Editorial - april 1st, 2019
A stupid question as an April fool’s joke:
Was Hermaphrodite homosexual?
Seen from this angle, this question surely gives rise to smile, and even if it had an answer, the Ancients would not have cared at all.
In "the Metamorphoses", Ovide tells us that Hermaphrodite was the son of Hermes and Aphrodite. The nymph Salmacis, who fell in love with him, joined him so intensely that they became one: a being both man and woman...
However, such a being was considered in ancient times as a monster, whose appearance was a divine punishment, and his fate was therefore not enviable at all.
In Rome, the law allowed to kill newborns having deformities (it remained to be seen what kind of "deformities" were acceptable or not, which gave rise to much argument). Cicero even declared that such a practice was a duty. Seneca recommended the elimination of hermaphrodites by drowning: it was thus unacceptable to be physically male and female at the same time.
Though, this concerns only the physical conformation: the bisexual behavior, for its part, did not shock neither the Greeks, nor the Romans.
Little is known about how women's behavior was judged in this regard, but they both set limits: an adult man should not behave "like a woman" (considering that the man was "active" and the woman "passive").
Here arise some distinctions.
In Athens, teenagers were treated like women, and could therefore "submit" to an adult. That was even seen as positive, like a privileged relationship between the pupil and the master. However, as an adult, he had to "behave like a man".
In Rome, this point was essential, because it was unacceptable for a Roman citizen to "submit", regardless of his age. Moreover, once married, the Roman was supposed to give up young men. However, there were always male prostitutes, and since slaves were naturally subdued, one may suspect that...
In short, even if the morality of the ancient worlds can seem today extraneous, it was not totally free of principles...
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Ancient games for spring!
|Everyone knows the game "rock-paper-scissors" which has the advantage of requiring no accessories, neither screen nor batteries..
Did you know that this game was brought from Asia during the 19th century, and that its origin is Chinese? According to the writer Zie Zhaozhi, it was known since the Han dynasty (206 BC to 220 AD). And yet some people call it Jon Ken Pon, its japanese name, and “roshambo” in the USA. In France it's also known as Chifoumi, which means "one-two-three" in japanese (HItotsu FUtatsu MIttsu when counting items).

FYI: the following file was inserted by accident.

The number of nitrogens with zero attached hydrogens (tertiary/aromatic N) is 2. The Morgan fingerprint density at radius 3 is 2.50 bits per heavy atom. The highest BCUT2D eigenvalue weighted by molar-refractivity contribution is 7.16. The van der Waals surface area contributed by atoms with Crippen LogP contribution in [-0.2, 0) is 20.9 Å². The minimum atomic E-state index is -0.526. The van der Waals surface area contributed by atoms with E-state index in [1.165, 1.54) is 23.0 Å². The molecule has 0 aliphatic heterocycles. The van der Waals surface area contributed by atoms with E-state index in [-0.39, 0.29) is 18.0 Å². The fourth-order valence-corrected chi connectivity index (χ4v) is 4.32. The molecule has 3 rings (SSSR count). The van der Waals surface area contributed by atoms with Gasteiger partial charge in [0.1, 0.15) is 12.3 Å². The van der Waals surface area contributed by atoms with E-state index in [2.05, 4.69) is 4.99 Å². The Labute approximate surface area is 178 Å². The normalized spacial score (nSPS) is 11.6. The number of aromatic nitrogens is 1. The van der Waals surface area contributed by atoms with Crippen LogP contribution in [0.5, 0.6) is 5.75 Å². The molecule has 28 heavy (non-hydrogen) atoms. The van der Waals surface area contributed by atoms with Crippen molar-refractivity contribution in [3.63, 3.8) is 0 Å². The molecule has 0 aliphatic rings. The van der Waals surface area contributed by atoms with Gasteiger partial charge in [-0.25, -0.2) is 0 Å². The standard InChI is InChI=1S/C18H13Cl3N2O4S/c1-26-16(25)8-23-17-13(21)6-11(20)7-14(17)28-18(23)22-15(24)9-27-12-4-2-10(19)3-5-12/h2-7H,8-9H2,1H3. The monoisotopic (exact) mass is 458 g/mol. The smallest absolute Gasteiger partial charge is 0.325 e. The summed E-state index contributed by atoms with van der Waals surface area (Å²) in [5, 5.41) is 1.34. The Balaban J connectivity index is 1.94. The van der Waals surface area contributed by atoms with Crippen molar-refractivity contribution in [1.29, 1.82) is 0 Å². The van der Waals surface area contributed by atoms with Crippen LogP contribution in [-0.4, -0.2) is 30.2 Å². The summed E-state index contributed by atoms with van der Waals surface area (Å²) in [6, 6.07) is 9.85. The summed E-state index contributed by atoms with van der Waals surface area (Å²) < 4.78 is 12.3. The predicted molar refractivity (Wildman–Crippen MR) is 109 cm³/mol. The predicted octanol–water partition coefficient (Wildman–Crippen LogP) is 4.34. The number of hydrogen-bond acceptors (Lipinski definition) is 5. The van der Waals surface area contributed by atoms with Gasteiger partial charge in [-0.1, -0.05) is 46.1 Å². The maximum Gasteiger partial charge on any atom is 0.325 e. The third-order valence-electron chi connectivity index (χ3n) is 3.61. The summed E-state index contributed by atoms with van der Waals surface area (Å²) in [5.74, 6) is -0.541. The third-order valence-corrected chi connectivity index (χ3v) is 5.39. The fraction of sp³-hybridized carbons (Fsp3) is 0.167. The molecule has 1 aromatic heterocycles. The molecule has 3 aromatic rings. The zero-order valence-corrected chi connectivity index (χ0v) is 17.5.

But let us come back to the topic. In Corsica and all the south of France, in Languedoc as in Provence, people play a more complicated game called Mourre and in Italy Morra. Each of the two players flap the fingers of one hand and, when signal is given, shows as much fingers as he wants. At the same time, each one calls out a number that will be, in his opinion, the total number of fingers displayed (his plus the opponent's). If no one told the right number, they start again. The one who announces first an exact number wins the round (the number of rounds has been defined previously).
It may appear simple, but it requires as much strategy as rock-paper-scissors, because behind the chance, the experience of the player intervene significantly. You can bet money, or use this game to determine who will play first in another game...
Apulian crater,ca 420 BC. (photo V.Dasen)
Well, this game already existed in ancient Greece (it was called Kleros dia daktilon, Kleros dia daktilon, which means "draw lots with the fingers") as well as in Rome (micare digitis, “waving the fingers”).
The goal was slightly different because in ancient times, drawing lots was not a matter of chance, it meant relying on the gods.
This is close to divination, since the gods express their will by designating the winner.
Among the Romans, players were usually adult men and the goal of the game was often to make a decision. Today, we could flip heads or tails.
Apulian lekane, ca 380 BC. (photo V.Dasen)
In Greece, this game is represented on vases as early as the mid-5th century BC but the players were usually young people. Among the players, we may see sometimes some divinity like Aphrodite or Eros, sometimes a satyr.
Players often held a stick with their left hand while playing, perhaps in order to count points. What were the stakes? Considering the characters depicted, love was certainly present.
Who will get a fortunate fate ?
And what about playing Kottabos?